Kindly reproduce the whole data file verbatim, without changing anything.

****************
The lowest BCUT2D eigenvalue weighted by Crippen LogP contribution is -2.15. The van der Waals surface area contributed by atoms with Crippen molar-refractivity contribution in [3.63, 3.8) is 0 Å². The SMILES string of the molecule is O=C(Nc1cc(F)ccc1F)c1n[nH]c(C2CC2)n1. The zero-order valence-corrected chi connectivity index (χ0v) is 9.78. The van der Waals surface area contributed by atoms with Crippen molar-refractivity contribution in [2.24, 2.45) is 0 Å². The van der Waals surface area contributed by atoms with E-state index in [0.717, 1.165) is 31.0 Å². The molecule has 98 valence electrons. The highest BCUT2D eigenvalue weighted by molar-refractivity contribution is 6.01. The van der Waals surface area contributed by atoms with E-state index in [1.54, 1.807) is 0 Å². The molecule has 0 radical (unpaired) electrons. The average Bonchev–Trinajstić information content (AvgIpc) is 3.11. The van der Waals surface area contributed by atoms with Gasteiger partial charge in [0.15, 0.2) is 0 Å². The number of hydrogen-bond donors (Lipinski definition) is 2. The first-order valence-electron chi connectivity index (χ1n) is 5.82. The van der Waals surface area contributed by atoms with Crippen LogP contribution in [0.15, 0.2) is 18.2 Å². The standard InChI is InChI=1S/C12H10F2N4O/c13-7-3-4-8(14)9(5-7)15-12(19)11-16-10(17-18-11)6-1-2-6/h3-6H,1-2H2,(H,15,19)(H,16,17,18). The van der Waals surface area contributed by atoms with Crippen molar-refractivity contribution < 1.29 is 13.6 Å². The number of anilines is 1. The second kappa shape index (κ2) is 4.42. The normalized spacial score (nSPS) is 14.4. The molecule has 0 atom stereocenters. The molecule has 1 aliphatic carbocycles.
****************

The lowest BCUT2D eigenvalue weighted by Crippen LogP contribution is -2.15. The van der Waals surface area contributed by atoms with Crippen molar-refractivity contribution in [3.63, 3.8) is 0 Å². The SMILES string of the molecule is O=C(Nc1cc(F)ccc1F)c1n[nH]c(C2CC2)n1. The zero-order valence-corrected chi connectivity index (χ0v) is 9.78. The van der Waals surface area contributed by atoms with Crippen molar-refractivity contribution in [2.24, 2.45) is 0 Å². The van der Waals surface area contributed by atoms with E-state index in [0.717, 1.165) is 31.0 Å². The molecule has 98 valence electrons. The highest BCUT2D eigenvalue weighted by molar-refractivity contribution is 6.01. The van der Waals surface area contributed by atoms with E-state index in [1.54, 1.807) is 0 Å². The molecule has 0 radical (unpaired) electrons. The average Bonchev–Trinajstić information content (AvgIpc) is 3.11. The van der Waals surface area contributed by atoms with Gasteiger partial charge in [0.15, 0.2) is 0 Å². The number of hydrogen-bond donors (Lipinski definition) is 2. The first-order valence-electron chi connectivity index (χ1n) is 5.82. The van der Waals surface area contributed by atoms with Crippen LogP contribution in [0.15, 0.2) is 18.2 Å². The standard InChI is InChI=1S/C12H10F2N4O/c13-7-3-4-8(14)9(5-7)15-12(19)11-16-10(17-18-11)6-1-2-6/h3-6H,1-2H2,(H,15,19)(H,16,17,18). The van der Waals surface area contributed by atoms with Crippen molar-refractivity contribution < 1.29 is 13.6 Å². The number of anilines is 1. The second kappa shape index (κ2) is 4.42. The normalized spacial score (nSPS) is 14.4. The molecule has 0 atom stereocenters. The molecule has 1 aliphatic carbocycles.